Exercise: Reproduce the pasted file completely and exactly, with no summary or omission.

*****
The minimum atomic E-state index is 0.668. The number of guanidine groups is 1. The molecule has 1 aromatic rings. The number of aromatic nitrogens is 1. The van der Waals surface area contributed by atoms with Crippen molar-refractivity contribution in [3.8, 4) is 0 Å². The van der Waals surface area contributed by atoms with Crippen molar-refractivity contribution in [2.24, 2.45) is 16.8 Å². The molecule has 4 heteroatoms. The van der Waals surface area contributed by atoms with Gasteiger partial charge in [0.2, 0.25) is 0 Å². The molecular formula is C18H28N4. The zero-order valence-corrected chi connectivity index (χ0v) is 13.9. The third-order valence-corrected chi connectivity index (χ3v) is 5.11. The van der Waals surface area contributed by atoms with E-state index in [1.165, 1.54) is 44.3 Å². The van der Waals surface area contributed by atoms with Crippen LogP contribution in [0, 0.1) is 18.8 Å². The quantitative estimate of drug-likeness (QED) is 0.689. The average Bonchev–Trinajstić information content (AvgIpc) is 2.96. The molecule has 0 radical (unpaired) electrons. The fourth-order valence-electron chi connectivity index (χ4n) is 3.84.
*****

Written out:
The minimum atomic E-state index is 0.668. The number of guanidine groups is 1. The molecule has 1 aromatic rings. The number of aromatic nitrogens is 1. The van der Waals surface area contributed by atoms with Crippen molar-refractivity contribution in [3.8, 4) is 0 Å². The van der Waals surface area contributed by atoms with Crippen molar-refractivity contribution in [2.24, 2.45) is 16.8 Å². The molecule has 4 heteroatoms. The van der Waals surface area contributed by atoms with Gasteiger partial charge in [0.2, 0.25) is 0 Å². The molecular formula is C18H28N4. The zero-order valence-corrected chi connectivity index (χ0v) is 13.9. The third-order valence-corrected chi connectivity index (χ3v) is 5.11. The van der Waals surface area contributed by atoms with E-state index in [1.165, 1.54) is 44.3 Å². The van der Waals surface area contributed by atoms with Crippen LogP contribution in [0, 0.1) is 18.8 Å². The quantitative estimate of drug-likeness (QED) is 0.689. The average Bonchev–Trinajstić information content (AvgIpc) is 2.96. The molecule has 0 radical (unpaired) electrons. The fourth-order valence-electron chi connectivity index (χ4n) is 3.84.